A beautiful, amazing documentary. The ability of music to transform the lives of people suffering from memory loss (and other cognitive & physical disfunction) in this film is nothing short of miraculous. All families with a loved one suffering from dementia or Alzheimers should see Alive Inside!
Michael Rossato-Bennett‘s documentary follows Dan Cohen, social worker and founder of the non-profit Music & Memory, in his work, primarily with individuals isolated in nursing homes. Dan creates personalized playlists of music for his patients.
“Music connects people with who they have been, who they are, and their lives,” Dan says. “Because what happens when you get old is all the things you’re familiar with and your identity are all just being peeled away.”
The personalized playlists Dan offers don’t just help these men and women suffering from dementia and Alzheimer’s relax or distract them from their suffering – it completely transforms and revitalizes them. The fog of memory loss is lifted and they are able to remember themselves, their lives. Their identity, their joy, their memories are restored.
“It can’t get away from me when I’m in this place,” says one woman.
And physical function is restored, too. Some patients can talk again, move their bodies, are able to walk and dance.
Part of what I found so exciting about Dan’s work is that music therapy is easy to do, and empowering – both for the patients and their families. We can make a difference in our loved ones’ lives, in a way that no medicine can. And it’s a simple as creating an iPod playlist with our loved one’s favorite music: music from their youth, music they enjoyed with a husband or wife, music from their wedding day, music they loved during easier times. So simple! As Dr. Bill Thomas says in the film, music touches the heart and soul of a patient. No medicine does that.
Various neuroscientists feature in the film. They explain the science behind music therapy.
“Music has more ability to activate more parts of the brain than any other stimulus,” says Dr. Oliver Sacks.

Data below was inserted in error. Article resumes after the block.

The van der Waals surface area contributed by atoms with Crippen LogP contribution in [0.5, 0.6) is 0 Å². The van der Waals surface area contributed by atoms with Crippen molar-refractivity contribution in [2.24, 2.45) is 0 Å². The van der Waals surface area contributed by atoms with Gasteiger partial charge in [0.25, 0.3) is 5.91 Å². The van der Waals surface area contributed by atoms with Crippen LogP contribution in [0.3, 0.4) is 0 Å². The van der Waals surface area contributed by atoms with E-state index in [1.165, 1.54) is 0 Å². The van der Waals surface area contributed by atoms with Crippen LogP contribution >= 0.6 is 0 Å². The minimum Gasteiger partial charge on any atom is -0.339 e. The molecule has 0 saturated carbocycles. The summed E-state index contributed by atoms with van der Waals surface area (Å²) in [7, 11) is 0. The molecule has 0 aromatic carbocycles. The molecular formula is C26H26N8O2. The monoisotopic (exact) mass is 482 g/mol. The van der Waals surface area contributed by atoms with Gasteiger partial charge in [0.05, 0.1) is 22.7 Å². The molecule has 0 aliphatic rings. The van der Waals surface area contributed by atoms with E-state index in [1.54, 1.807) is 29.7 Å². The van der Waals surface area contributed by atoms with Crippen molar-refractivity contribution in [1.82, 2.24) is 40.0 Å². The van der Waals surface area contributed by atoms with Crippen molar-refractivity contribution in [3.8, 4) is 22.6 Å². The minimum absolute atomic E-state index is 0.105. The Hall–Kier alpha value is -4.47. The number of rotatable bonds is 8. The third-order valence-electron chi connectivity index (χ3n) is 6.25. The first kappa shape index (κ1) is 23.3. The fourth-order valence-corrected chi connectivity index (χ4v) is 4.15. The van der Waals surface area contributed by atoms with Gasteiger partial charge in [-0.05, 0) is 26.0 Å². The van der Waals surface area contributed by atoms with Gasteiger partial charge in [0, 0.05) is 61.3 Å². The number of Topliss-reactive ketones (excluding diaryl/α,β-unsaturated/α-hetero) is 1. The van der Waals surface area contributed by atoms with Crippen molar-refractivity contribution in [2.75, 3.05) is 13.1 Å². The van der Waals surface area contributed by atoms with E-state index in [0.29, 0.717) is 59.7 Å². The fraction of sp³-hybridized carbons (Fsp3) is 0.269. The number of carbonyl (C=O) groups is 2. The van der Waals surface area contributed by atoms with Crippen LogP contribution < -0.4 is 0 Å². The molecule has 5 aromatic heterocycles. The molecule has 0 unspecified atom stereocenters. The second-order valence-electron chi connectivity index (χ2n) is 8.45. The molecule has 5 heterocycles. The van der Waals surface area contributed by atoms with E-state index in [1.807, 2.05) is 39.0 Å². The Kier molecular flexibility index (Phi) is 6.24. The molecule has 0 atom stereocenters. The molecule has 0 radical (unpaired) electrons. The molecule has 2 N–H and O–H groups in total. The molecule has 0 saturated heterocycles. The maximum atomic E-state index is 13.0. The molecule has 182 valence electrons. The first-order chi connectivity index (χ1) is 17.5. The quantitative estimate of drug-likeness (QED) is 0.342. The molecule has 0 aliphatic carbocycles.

“By exciting or awakening those pathways, we have a gateway to stimulate and reach somebody who otherwise is unreachable,” says another. Amazing!
I also really appreciated the film’s message that our elders are important, their lives are still worthwhile and worth living. And that they should be respected for their age. We are such a youth obsessed culture that doesn’t appreciate the elderly. Just this morning I read that a TV commentator said the elderly should be euthanized! How awful! Just because our bodies and minds change and age, doesn’t mean we lose value as a human being. In fact, our elders should be all the more appreciated for their age, their wisdom, and their experiences.
“American culture is wrong,” says Dr. Bill Thomas. “There is actually life beyond adulthood. There’s the opportunity to live and grow and become elders. The aging that we experience holds in it very important learnings and lessons.”
Further Reading & Resources
- Winner of the 2014 Sundance Film Festival Audience Award.
- Music & Memory: Dan Cohen’s organization. “A non-profit organization that brings personalized music into the lives of the elderly or infirm through digital music technology, vastly improving quality of life.”